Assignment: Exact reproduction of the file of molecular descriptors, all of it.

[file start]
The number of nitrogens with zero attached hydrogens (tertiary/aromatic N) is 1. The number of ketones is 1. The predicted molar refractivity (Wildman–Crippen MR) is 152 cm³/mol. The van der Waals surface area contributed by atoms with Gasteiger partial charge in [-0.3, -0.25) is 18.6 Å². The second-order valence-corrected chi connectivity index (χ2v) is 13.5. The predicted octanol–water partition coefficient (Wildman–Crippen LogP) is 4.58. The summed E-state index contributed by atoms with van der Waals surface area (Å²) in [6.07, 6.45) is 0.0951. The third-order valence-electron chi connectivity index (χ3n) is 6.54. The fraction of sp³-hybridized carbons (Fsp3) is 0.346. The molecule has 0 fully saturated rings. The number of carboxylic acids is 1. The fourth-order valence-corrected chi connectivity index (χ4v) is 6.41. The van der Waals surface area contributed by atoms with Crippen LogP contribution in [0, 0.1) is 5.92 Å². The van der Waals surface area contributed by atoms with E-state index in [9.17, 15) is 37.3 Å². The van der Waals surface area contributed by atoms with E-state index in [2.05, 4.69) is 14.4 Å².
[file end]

The number of nitrogens with zero attached hydrogens (tertiary/aromatic N) is 1. The number of ketones is 1. The predicted molar refractivity (Wildman–Crippen MR) is 152 cm³/mol. The van der Waals surface area contributed by atoms with Gasteiger partial charge in [-0.3, -0.25) is 18.6 Å². The second-order valence-corrected chi connectivity index (χ2v) is 13.5. The predicted octanol–water partition coefficient (Wildman–Crippen LogP) is 4.58. The summed E-state index contributed by atoms with van der Waals surface area (Å²) in [6.07, 6.45) is 0.0951. The third-order valence-electron chi connectivity index (χ3n) is 6.54. The fraction of sp³-hybridized carbons (Fsp3) is 0.346. The molecule has 0 fully saturated rings. The number of carboxylic acids is 1. The fourth-order valence-corrected chi connectivity index (χ4v) is 6.41. The van der Waals surface area contributed by atoms with Crippen LogP contribution in [0, 0.1) is 5.92 Å². The van der Waals surface area contributed by atoms with E-state index in [9.17, 15) is 37.3 Å². The van der Waals surface area contributed by atoms with E-state index in [2.05, 4.69) is 14.4 Å².